The fundraising dinner featuring Meacham will take place on Ivy Tech’s main campus at 200 Daniels Way on the west side of Bloomington, in Shreve Hall, located in the Cook Pavilion. Individual tickets cost $100 and Platinum, Gold, and Silver sponsorships are available.

To purchase tickets or a sponsorship, visit www.ivytech.edu/obannon or contact Tina Phelps at (812) 330-6001 or tphelps@ivytech.edu for more information.

Ivy Tech will host Fulbright Visiting Scholar from Azerbaijan

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Dr. Anar Valiyev

BLOOMINGTON – Ivy Tech Community College Bloomington will host a Fulbright Visiting Scholar from Azerbaijan on Thursday, January 19. Dr. Anar Valiyev, assistant professor and associate provost at ADA University will present “An Introduction to Azerbaijan” from noon to 1:30 p.m. in Lamkin Hall. The U.S. Department of State Outreach Lecturing Fund provides funding for college campuses to host Fulbright Visiting Scholars to promote academic disciplines and cultural understanding. The event is co-sponsored by the Turkish Flagship Program at Indiana University.

Dr. Anar Valiyev began teaching at ADA University in 2008 and is currently associate professor. He received his bachelor’s and master’s degrees in history from Baku State University. He received a master’s degree in public policy at the School of Public and Environmental Affairs at Indiana University Bloomington. He holds a Ph.D. in urban studies from the School of Urban and Public Affairs at University of Louisville, KY. From 2007 to 2008 he was working as assistant professor and faculty of social studies of Masaryk University in Brno, Czech Republic.

Dr. Valiyev is the author of numerous peer-reviewed articles and encyclopedia entries. His areas of expertise are public policy of post-Soviet republics; democracy and governance; urban development and planning.

Ivy Tech’s Bloomington campus is located at 200 Daniels Way, open Monday through Thursday, 8 a.m. to 6 p.m. and Friday, 9 a.m. to 4 p.m.

Ivy Tech students teach coding at Clear Creek Elementary

 

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Stephanie Etheridge

BLOOMINGTON – In the fall 2016 semester, Ivy Tech Community College Bloomington IT club members taught coding to Clear Creek Elementary School 4th and 6th grade students through a program called Hour of Code. Hour of Code is a global initiative to introduce computer science to all ages in a fun and accessible format. IT club members Samantha Vanzant and Stephanie Etheridge followed Hour of Code curriculum available at code.org to instruct Clear Creek students for one hour every week.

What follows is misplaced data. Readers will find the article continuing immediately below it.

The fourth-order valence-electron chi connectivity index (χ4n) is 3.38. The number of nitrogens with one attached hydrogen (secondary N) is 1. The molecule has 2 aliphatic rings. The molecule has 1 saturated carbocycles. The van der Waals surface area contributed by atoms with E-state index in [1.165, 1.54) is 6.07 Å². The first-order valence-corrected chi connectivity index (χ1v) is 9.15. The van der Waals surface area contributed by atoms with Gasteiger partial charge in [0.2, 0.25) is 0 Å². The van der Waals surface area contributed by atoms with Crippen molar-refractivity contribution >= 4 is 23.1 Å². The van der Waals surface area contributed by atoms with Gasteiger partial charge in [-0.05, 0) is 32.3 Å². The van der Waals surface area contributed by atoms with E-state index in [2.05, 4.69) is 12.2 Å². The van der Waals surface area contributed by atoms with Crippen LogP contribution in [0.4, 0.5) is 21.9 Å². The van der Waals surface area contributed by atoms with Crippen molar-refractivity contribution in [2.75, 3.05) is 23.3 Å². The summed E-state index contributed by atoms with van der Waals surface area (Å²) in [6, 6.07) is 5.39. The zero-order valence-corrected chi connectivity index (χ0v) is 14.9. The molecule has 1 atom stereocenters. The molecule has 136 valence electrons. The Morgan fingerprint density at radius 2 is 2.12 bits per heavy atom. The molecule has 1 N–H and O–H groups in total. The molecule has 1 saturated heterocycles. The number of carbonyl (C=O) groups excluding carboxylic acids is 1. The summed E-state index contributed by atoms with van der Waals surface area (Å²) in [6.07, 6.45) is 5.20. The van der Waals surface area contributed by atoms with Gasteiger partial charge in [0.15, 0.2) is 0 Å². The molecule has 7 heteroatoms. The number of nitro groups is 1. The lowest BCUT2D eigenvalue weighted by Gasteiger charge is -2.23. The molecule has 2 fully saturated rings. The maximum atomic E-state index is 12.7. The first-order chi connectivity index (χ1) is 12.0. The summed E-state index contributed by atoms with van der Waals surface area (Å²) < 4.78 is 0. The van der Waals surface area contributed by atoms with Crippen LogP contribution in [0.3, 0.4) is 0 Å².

Dr. Diana Nixon, Ivy Tech assistant professor of computing and informatics, coordinated the project with Clear Creek Elementary. “All reports are that everyone loved it,” said Nixon. “One of my goals for the project was to introduce young students, and particularly girls, to coding. Studies show that girls steer away from STEM fields in middle school, and we’re trying to get them inspired before then. The project also benefitted Ivy Tech students because teaching requires a level of mastery beyond ordinary studies.”

Nixon serves on the Indiana committee for Expanding Computing Education Pathways, which works to increase the number and diversity of students in the pipeline to computing and informatics degree programs. Nixon says she hopes to expand her “Hour of Code” program in the future, involving more schools and more Ivy Tech students.

Stephanie Etheridge enjoyed the enthusiasm of Clear Creek students. “This is an extra-curricular, after-school program so the children want to be there and are eager to learn. I also enjoy thinking that I am playing a small role in shaping young minds,” she said.

Etheridge holds a degree in Accounting from Ivy Tech and decided to change her career path to Computing and Informatics when she was re-organized out of her place of employment. She re-enrolled at Ivy Tech and is now pursuing an associate degree in Software Development. She is also a member of the Phi Thera Kappa honor society. “After I graduate I would like to secure employment either writing code for software programs or in web development,” she said.

Etheridge says she would love to see the Hour of Code program grow and hopes Clear Creek students continue to take part in coding programs as they grow older. “I hope students are talking about this program to their friends and that their friends will be curious enough to sign up for the program next year,” she said.

Information about Ivy Tech’s Computing and Informatics associate degree program can be found online at www.ivytech.edu/computers.

Ivy Tech spring classes begin January 17, 2017. To enroll, visit www.ivytech.edu/applynow, stop into Ivy Tech Bloomington located at 200 Daniels Way, or call (812) 330-6013. Ivy Tech is open Monday through Thursday, 8 a.m. to 6 p.m. and Friday, 9 a.m. to 4 p.m.